Before 1997, the needs of people with mental health challenges were not being met in a meaningful, supportive and successful way.
The QUESST Unit was only open 10 months of the year and once patients who were sent to Prince George for mental health issues were released, there wasn’t a comprehensive support system, in others words a discharge plan, to provide the services they required in their home community.
In 1997 the staff of the then crisis line saw a glaring need for support systems and services for these people.
The fragmented pieces of the clients’ team such as medical, professional, family support, law enforcement and victim services were drawn together in the Mental Health Advisory Committee (MHAC) and the process began to better serve people with mental health challenges.
Funding for services was provided by Ministry of Health which has since been transferred to Northern Health.
Bonnie Foisy, the longest serving member of the MHAC said they made a list of priorities.
“The first priority was to have the QUESST unit funded full-time,” she said.
“It was also imperative the unit function under the hospital model ensuring physical and mental needs were met as well as creating discharge plans for clients.”
She went on to say developing peer groups from across the community where clients could share and support each other was important.
“We also envisioned educational programs for clients and for the community at large.”
The Grace Young Centre was started in 1985 as a place where people with mental health challenges could spend time in a non-judgemental and safe environment. This facility became part of the solution for support to these clients.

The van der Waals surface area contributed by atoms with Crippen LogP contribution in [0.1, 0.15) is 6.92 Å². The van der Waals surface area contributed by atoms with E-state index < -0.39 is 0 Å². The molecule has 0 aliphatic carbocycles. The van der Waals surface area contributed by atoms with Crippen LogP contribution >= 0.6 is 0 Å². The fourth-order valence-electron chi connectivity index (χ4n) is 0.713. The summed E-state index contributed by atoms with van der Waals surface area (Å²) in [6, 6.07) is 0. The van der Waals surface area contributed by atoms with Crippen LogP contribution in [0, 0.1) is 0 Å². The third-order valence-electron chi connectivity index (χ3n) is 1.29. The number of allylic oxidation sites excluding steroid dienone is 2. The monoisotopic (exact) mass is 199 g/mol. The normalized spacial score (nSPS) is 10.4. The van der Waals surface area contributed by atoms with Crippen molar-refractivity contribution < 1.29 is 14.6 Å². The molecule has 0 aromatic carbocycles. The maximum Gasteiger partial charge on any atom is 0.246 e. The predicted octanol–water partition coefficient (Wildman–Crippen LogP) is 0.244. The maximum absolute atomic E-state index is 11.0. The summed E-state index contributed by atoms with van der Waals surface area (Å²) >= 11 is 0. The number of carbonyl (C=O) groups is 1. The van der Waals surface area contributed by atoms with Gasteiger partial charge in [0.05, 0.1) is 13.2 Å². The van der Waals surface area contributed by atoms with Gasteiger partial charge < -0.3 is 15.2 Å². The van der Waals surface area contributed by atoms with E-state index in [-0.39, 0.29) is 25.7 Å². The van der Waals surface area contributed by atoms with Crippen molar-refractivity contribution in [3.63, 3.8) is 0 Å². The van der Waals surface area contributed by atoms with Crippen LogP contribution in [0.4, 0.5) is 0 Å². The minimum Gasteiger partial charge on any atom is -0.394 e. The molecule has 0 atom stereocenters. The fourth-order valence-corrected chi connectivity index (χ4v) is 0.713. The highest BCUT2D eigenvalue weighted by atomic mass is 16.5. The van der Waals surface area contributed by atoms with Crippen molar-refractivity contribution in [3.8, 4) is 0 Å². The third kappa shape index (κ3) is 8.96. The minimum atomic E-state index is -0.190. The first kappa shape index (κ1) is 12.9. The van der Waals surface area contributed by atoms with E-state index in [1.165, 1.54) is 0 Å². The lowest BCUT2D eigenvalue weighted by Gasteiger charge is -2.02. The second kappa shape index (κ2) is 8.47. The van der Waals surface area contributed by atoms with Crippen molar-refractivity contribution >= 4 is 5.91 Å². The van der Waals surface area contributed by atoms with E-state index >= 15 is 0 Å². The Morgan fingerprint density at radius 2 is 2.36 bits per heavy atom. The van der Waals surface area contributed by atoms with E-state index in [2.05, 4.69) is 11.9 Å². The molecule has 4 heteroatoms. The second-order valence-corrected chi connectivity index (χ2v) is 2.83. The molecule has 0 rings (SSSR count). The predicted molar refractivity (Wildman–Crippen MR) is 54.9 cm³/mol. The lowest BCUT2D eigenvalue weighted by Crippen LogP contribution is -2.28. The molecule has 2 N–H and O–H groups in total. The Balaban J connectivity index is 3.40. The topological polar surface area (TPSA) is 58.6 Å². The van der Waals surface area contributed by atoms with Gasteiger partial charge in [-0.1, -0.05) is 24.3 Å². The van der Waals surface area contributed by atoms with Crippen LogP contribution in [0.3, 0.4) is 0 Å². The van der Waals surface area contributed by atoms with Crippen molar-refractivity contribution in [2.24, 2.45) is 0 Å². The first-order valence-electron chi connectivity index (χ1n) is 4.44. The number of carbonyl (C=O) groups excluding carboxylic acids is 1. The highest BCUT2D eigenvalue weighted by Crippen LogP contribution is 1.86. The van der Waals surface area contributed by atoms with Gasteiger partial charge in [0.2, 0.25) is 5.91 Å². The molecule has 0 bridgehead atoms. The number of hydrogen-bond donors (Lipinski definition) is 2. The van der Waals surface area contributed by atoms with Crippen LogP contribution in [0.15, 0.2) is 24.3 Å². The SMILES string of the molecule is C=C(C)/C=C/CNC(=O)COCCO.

The MHAC and the community can now take credit for a wide array of services available to people with mental health challenges and Foisy said Quesnel services are head and shoulders about some other communities.
“It’s a compliment to all the community groups who sit around the Mental Health Advisory Committee table,” committee member Jean Edwards said.
Both women recognize there’s still much to be done and moving forward they see several goals yet to be attained.
“Affordable housing for our clients is critical,” Edwards said.
“And at the same time dispelling the stigma of mental illness is also very important.”
Having a full-time mental health psychiatrist is high on the wish list as is better transportation around the community.
“Often services and events are outside of the bus schedule,” Foisy said.
How common is mental illness? Edwards stated that one in five people will have a diagnosed, serious mental health issue in their lifetime.
“People with a serious mental health issue can still be a fully functioning person and its important people recognize the need to treat everyone with dignity and respect,” Foisy added.
“The committee wants to reach out to the wider community because people with mental health challenges are part of the community – we want to break down the barriers.”
MHAC is always looking for new members; anyone interested in this rewarding volunteer work can come to the AGM, June 18, 1:30 – 3
p.m. in the upper board room at the hospital.